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The Fifth Discipline Fieldbook: Strategies and Tools for Building a Learning Organisation Paperback – 6 Oct 1998

4.6 out of 5 stars 20 customer reviews

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Product details

  • Paperback: 606 pages
  • Publisher: Bantam Doubleday Dell Publishing Group; Later Printing edition (6 Oct. 1998)
  • Language: English
  • ISBN-10: 0385472560
  • ISBN-13: 978-0385472562
  • Product Dimensions: 18.7 x 3.1 x 22.9 cm
  • Average Customer Review: 4.5 out of 5 stars  See all reviews (20 customer reviews)
  • Amazon Bestsellers Rank: 1,109,825 in Books (See Top 100 in Books)

Product Description

Review

If you believe, as I do, that people are the only long-term competitive advantage and lifelong learning is the way to fully develop that advantage, you must read this book. It's about the real work, the work of implementation! (Richard F. Teerlink, President and CEO, Harley-Davidson, Inc.)

Senge's message of growth and prosperity holds strong appeal for today's business leaders. (Fortune)

Peter Senge's concepts take work. They take time. They take personal commitment. But, I believe, they hold the potential for sustained success. (Robert E. Allen, Chairman of the Board, AT&T)

Peter Senge's advocacy of the learning organization helped begin a revolution in the workplace. And, the relevance of Senge's work is growing rather than diminishing over time. As more businesses go global, the need to overcome psychological barriers to necessary organizational change increases. (Management Today)

A landmark book. (Christian Century)

This should be a valuable guide and reference to those leading, or simply taking part in, organizational transformation. There's a lot to learn and use in the Fieldbook. (Philip Carroll, President and CEO, Shell Oil Company) --This text refers to an alternate Paperback edition.

Book Description

This book's predecessor, The Fifth Discipline, helped give voice to that wave on interest by presenting the conceptual underpinnings of the work of building learning organizations. It is time for a 'fieldbook' - a collection of notes, reflections and exercises. This volume contains 172 pieces of writing by 67 authors, describing tools and methods, stories and reflections, guiding ideas and exercises and resources which people are using effectively. --This text refers to an alternate Paperback edition.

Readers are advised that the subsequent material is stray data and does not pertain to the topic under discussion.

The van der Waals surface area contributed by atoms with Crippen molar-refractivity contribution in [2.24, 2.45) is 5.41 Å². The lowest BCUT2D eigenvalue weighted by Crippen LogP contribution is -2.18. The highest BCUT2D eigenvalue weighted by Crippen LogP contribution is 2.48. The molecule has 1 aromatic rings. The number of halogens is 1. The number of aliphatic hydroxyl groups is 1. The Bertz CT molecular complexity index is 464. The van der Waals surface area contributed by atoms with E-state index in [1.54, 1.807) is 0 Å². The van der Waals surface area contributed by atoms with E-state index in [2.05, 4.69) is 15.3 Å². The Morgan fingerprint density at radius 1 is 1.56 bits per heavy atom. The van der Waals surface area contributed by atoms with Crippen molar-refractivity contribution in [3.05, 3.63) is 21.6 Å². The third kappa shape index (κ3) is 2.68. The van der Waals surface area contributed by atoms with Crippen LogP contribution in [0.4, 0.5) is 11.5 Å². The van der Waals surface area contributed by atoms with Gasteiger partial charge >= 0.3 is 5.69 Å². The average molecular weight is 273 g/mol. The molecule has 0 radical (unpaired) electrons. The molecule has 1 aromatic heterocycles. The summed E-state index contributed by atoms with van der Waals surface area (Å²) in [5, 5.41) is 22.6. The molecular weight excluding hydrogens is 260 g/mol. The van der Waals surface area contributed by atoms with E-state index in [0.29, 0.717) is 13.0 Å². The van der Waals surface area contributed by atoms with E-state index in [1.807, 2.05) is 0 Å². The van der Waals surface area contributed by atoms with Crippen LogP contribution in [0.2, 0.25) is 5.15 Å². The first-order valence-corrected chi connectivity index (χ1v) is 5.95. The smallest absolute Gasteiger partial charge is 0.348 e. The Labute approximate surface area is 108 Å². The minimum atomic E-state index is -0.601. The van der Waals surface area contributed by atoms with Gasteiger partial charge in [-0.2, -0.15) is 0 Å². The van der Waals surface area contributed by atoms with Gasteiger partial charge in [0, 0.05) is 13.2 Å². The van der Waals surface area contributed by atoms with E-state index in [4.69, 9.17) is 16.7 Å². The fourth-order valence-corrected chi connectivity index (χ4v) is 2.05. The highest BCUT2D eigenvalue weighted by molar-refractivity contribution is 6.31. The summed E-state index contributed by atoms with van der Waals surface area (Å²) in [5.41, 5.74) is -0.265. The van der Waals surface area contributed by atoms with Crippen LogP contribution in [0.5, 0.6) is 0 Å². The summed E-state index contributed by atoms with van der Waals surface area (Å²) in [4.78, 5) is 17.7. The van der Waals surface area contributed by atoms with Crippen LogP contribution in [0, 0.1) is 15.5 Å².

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Customer Reviews

4.6 out of 5 stars
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Top Customer Reviews

Format: Paperback
I had read The Fifth Discipline, and liked the book very much. I knew about the Fieldbook, but found its bulk to be intimidating. Then, Goren Carstedt gave me a copy, and asked me to read it. Although the book invites the reader to skip around, I am a front to back reader. I decided to read it while walking on the treadmill daily. My exercise regimen started to improve because I enjoyed reading this book in 45 minute segments so much. You should probably do the same. Also, if you can skip around, that is better. What I found is that there is a helpful exercise or two for implementing every key idea in The Fifth Discipline. This added much more meaning to that book for me, and also helped me identify and solve some problems that I had been thinking about. I strongly urge you to get this book, read it, and read it again. Be sure to do the exercises that intrigue you, because they will help you to a much better understanding of your business. If you just want help with systems thinking, there is a section of about a 100 pages that you could read in a few hours that would help you very much to expand upon that part of The Fifth Discipline. Definitely read this book AFTER reading The Fifth Discipline.
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Format: Paperback
If you ever wanted a book that contains almost everything you would ever want to develop your management skills, this is it. As a business coach, I have found it remarkably thorough and recommend it to my clients often.
This is a different iteration of the original book 'The Fifth Discipline', (both are by Peter Senge) - itself a breakthough book.
The work Senge created in the Fieldbook version is practical and do-able, with the focus on individual exercises in as wide a range of management applications as you could need. I think it's a leap ahead of the original for that reason.